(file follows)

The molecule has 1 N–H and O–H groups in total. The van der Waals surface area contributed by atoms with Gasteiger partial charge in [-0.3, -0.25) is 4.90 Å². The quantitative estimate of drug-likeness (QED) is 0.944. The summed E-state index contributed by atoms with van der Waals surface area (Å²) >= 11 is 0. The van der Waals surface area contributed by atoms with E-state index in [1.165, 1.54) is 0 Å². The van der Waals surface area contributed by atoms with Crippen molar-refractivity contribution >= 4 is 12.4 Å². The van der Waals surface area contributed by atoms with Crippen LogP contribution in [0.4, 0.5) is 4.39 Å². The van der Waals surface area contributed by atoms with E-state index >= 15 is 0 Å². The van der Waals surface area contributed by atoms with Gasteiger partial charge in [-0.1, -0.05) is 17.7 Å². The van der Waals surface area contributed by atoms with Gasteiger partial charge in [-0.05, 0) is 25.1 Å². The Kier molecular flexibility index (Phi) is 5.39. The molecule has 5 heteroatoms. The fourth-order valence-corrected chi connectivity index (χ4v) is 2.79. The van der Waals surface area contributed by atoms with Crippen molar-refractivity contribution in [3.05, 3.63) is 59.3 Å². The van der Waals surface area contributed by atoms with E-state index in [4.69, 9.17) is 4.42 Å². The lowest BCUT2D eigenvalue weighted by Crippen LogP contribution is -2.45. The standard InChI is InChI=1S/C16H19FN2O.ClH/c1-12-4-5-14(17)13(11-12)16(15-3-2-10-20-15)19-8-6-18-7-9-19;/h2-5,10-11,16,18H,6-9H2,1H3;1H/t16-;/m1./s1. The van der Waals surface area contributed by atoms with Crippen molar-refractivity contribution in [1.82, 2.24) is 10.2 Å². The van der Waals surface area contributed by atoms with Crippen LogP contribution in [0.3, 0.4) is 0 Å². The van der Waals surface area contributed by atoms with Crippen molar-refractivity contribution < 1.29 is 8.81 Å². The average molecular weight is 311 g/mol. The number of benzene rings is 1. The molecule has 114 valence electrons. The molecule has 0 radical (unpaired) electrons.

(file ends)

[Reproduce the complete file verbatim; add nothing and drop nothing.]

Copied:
The molecule has 1 N–H and O–H groups in total. The van der Waals surface area contributed by atoms with Gasteiger partial charge in [-0.3, -0.25) is 4.90 Å². The quantitative estimate of drug-likeness (QED) is 0.944. The summed E-state index contributed by atoms with van der Waals surface area (Å²) >= 11 is 0. The van der Waals surface area contributed by atoms with E-state index in [1.165, 1.54) is 0 Å². The van der Waals surface area contributed by atoms with Crippen molar-refractivity contribution >= 4 is 12.4 Å². The van der Waals surface area contributed by atoms with Crippen LogP contribution in [0.4, 0.5) is 4.39 Å². The van der Waals surface area contributed by atoms with E-state index >= 15 is 0 Å². The van der Waals surface area contributed by atoms with Gasteiger partial charge in [-0.1, -0.05) is 17.7 Å². The van der Waals surface area contributed by atoms with Gasteiger partial charge in [-0.05, 0) is 25.1 Å². The Kier molecular flexibility index (Phi) is 5.39. The molecule has 5 heteroatoms. The fourth-order valence-corrected chi connectivity index (χ4v) is 2.79. The van der Waals surface area contributed by atoms with Crippen molar-refractivity contribution in [3.05, 3.63) is 59.3 Å². The van der Waals surface area contributed by atoms with E-state index in [4.69, 9.17) is 4.42 Å². The lowest BCUT2D eigenvalue weighted by Crippen LogP contribution is -2.45. The standard InChI is InChI=1S/C16H19FN2O.ClH/c1-12-4-5-14(17)13(11-12)16(15-3-2-10-20-15)19-8-6-18-7-9-19;/h2-5,10-11,16,18H,6-9H2,1H3;1H/t16-;/m1./s1. The van der Waals surface area contributed by atoms with Crippen molar-refractivity contribution in [1.82, 2.24) is 10.2 Å². The van der Waals surface area contributed by atoms with Crippen LogP contribution in [0.3, 0.4) is 0 Å². The van der Waals surface area contributed by atoms with Crippen molar-refractivity contribution < 1.29 is 8.81 Å². The average molecular weight is 311 g/mol. The number of benzene rings is 1. The molecule has 114 valence electrons. The molecule has 0 radical (unpaired) electrons.